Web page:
Physiological Responses during a Submaximal Cycle Test in Chronic Fatigue Syndrome

School of Human Movement and Exercise Science, The University of Western Australia, Crawely, Western Australia, Australia.
Medicine & Science in Sports & Exercise (Impact Factor: 3.98). 10/2004; 36(10):1682-8. DOI: 10.1249/01.MSS.0000142406.79093.90
Source: PubMed


Numerous studies have assessed physical function in individuals suffering from chronic fatigue syndrome (CFS) but neglected to match control subjects according to current activity levels, consequently casting doubt on reported results. The purpose of this study was to include current activity levels as one criterion for matching CFS subjects with healthy control subjects in order to more accurately assess physical function in these subjects.
Thirty-one healthy control subjects were matched to CFS subjects according to age, gender, body mass, height, and current activity levels. Physiological function was assessed weekly over a 4-wk period using a submaximal cycle test.
Comparison of absolute physiological results recorded at the end of each incremental work level of the exercise test showed that ratings of perceived effort (RPE) was the only variable that was significantly different between the two groups. Scores for RPE were significantly higher in CFS subjects for each incremental work level assessed. Conversely, results recorded on completion of the exercise test showed that the control group was capable of a greater power output than the CFS group as reflected by significantly higher scores for watts per kilogram (P < 0.0005), net lactate production (P = 0.003), oxygen uptake (mL x kg(-1) x min(-1); P < 0.0005), respiratory exchange ratio (P = 0.021), and HR values as a percentage of age predicted HR(max) (P = 0.001). End-point RPE scores were again significantly higher in the CFS group (P < 0.0005).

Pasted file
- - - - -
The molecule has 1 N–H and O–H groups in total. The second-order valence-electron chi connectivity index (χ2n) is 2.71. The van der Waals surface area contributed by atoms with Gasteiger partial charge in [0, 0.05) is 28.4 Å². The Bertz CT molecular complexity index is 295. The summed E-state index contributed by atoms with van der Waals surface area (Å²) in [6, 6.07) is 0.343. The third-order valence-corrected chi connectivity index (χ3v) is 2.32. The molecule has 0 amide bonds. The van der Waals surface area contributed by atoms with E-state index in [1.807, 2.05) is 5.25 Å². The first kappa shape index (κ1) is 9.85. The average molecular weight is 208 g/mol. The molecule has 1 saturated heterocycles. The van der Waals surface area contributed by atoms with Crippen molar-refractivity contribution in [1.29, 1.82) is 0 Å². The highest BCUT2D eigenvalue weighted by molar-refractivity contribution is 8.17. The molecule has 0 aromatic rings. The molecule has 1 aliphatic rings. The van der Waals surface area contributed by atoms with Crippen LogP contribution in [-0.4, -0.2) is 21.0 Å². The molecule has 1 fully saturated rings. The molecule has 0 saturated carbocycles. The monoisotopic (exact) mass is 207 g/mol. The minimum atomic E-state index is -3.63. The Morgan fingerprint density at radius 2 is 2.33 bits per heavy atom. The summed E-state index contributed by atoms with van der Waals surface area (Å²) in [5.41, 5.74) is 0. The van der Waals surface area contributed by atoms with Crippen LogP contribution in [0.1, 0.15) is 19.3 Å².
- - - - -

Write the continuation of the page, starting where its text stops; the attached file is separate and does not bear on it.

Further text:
It is proposed that the reduced exercise tolerance in CFS is due to impairment in the mechanisms that constitute effort sense and/or to avoidance behaviors that result in a reluctance by these subject to exercise to full capacity.

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    • "One hypothesis is that impaired parasympathetic activity could be involved in the decrease of exercise capacities and submaximal HR observed in CFS patients. These patients would have a decrease in exercise tolerance due to the existence of an abnormal sense of efforts and/or reluctance to exercise due to an unexpressed fear of relapse [46]. This would be in agreement with one important feature of the polyvagal theory considering the vagal response as inhibiting SNS-induced fear or danger feeling [2]. "
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    • "sible that the reduced oxygenation ( and blood volume ) delivery to and utilization by the brain alter neural function and perception of effort . Reduced neural activation to the working muscles was demonstrated in CFS subjects by Kent - Braun et al . ( 1993 ) using twitch interpolation methods during maximal voluntary contractions . Furthermore , Wallman et al . ( 2004a ) have suggested that an increase in the effort sensation may also occur as a result of a reduced neural drive to the working muscles in CFS sufferers owing to psychological factors , such as fear of pain and fear of relapse ( Inbar et al . , 2001 ) . This can result in a lack of motivation ( Inbar et al . , 2001 ) , which may consequen"
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